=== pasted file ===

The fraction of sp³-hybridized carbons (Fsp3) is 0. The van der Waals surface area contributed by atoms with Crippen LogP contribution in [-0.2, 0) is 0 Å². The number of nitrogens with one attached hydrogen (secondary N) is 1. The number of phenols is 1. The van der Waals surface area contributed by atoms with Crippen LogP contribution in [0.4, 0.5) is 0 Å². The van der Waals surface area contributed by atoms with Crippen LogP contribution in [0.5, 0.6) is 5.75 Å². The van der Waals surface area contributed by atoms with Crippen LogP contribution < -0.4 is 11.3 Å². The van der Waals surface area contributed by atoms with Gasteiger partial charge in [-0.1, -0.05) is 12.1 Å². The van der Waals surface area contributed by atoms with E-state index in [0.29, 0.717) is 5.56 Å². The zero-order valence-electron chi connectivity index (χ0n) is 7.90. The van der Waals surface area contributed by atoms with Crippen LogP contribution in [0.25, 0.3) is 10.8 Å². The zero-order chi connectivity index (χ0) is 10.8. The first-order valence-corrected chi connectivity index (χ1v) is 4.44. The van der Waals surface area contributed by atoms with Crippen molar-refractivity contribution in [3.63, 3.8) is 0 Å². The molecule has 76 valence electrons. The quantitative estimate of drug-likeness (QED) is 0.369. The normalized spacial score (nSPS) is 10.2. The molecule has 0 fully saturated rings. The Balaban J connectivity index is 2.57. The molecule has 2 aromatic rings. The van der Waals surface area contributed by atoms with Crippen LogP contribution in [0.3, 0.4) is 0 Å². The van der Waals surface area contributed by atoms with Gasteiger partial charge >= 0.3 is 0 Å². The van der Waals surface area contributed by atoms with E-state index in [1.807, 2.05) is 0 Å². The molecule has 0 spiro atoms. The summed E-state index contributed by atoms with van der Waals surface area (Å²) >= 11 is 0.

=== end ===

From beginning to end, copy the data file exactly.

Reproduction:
The fraction of sp³-hybridized carbons (Fsp3) is 0. The van der Waals surface area contributed by atoms with Crippen LogP contribution in [-0.2, 0) is 0 Å². The number of nitrogens with one attached hydrogen (secondary N) is 1. The number of phenols is 1. The van der Waals surface area contributed by atoms with Crippen LogP contribution in [0.4, 0.5) is 0 Å². The van der Waals surface area contributed by atoms with Crippen LogP contribution in [0.5, 0.6) is 5.75 Å². The van der Waals surface area contributed by atoms with Crippen LogP contribution < -0.4 is 11.3 Å². The van der Waals surface area contributed by atoms with Gasteiger partial charge in [-0.1, -0.05) is 12.1 Å². The van der Waals surface area contributed by atoms with E-state index in [0.29, 0.717) is 5.56 Å². The zero-order valence-electron chi connectivity index (χ0n) is 7.90. The van der Waals surface area contributed by atoms with Crippen LogP contribution in [0.25, 0.3) is 10.8 Å². The zero-order chi connectivity index (χ0) is 10.8. The first-order valence-corrected chi connectivity index (χ1v) is 4.44. The van der Waals surface area contributed by atoms with Crippen molar-refractivity contribution in [3.63, 3.8) is 0 Å². The molecule has 76 valence electrons. The quantitative estimate of drug-likeness (QED) is 0.369. The normalized spacial score (nSPS) is 10.2. The molecule has 0 fully saturated rings. The Balaban J connectivity index is 2.57. The molecule has 2 aromatic rings. The van der Waals surface area contributed by atoms with Crippen LogP contribution in [0.3, 0.4) is 0 Å². The van der Waals surface area contributed by atoms with Gasteiger partial charge >= 0.3 is 0 Å². The van der Waals surface area contributed by atoms with E-state index in [1.807, 2.05) is 0 Å². The molecule has 0 spiro atoms. The summed E-state index contributed by atoms with van der Waals surface area (Å²) >= 11 is 0.